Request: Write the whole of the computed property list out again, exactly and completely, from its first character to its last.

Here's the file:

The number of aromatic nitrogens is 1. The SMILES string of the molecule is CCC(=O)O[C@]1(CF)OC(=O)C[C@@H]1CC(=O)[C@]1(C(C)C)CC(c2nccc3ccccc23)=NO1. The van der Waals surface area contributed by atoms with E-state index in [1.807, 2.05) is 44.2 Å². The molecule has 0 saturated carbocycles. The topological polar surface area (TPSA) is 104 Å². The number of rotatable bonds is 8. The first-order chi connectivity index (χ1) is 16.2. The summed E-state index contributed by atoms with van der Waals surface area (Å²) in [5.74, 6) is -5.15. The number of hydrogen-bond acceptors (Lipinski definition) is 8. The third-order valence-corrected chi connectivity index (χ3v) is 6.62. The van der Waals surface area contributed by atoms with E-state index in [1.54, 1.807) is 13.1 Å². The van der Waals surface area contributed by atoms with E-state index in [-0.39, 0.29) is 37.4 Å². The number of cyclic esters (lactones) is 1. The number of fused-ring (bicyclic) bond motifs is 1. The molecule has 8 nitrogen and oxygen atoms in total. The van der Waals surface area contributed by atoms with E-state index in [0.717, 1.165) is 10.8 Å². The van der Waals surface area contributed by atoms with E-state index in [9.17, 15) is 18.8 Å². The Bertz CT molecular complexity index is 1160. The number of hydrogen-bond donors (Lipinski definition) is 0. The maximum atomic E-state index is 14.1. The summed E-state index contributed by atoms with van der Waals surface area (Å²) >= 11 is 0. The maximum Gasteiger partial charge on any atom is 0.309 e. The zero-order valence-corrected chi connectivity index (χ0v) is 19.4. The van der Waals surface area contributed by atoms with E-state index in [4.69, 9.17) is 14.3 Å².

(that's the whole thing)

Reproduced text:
The number of aromatic nitrogens is 1. The SMILES string of the molecule is CCC(=O)O[C@]1(CF)OC(=O)C[C@@H]1CC(=O)[C@]1(C(C)C)CC(c2nccc3ccccc23)=NO1. The van der Waals surface area contributed by atoms with E-state index in [1.807, 2.05) is 44.2 Å². The molecule has 0 saturated carbocycles. The topological polar surface area (TPSA) is 104 Å². The number of rotatable bonds is 8. The first-order chi connectivity index (χ1) is 16.2. The summed E-state index contributed by atoms with van der Waals surface area (Å²) in [5.74, 6) is -5.15. The number of hydrogen-bond acceptors (Lipinski definition) is 8. The third-order valence-corrected chi connectivity index (χ3v) is 6.62. The van der Waals surface area contributed by atoms with E-state index in [1.54, 1.807) is 13.1 Å². The van der Waals surface area contributed by atoms with E-state index in [-0.39, 0.29) is 37.4 Å². The number of cyclic esters (lactones) is 1. The number of fused-ring (bicyclic) bond motifs is 1. The molecule has 8 nitrogen and oxygen atoms in total. The van der Waals surface area contributed by atoms with E-state index in [0.717, 1.165) is 10.8 Å². The van der Waals surface area contributed by atoms with E-state index in [9.17, 15) is 18.8 Å². The Bertz CT molecular complexity index is 1160. The number of hydrogen-bond donors (Lipinski definition) is 0. The maximum atomic E-state index is 14.1. The summed E-state index contributed by atoms with van der Waals surface area (Å²) >= 11 is 0. The maximum Gasteiger partial charge on any atom is 0.309 e. The zero-order valence-corrected chi connectivity index (χ0v) is 19.4. The van der Waals surface area contributed by atoms with E-state index in [4.69, 9.17) is 14.3 Å².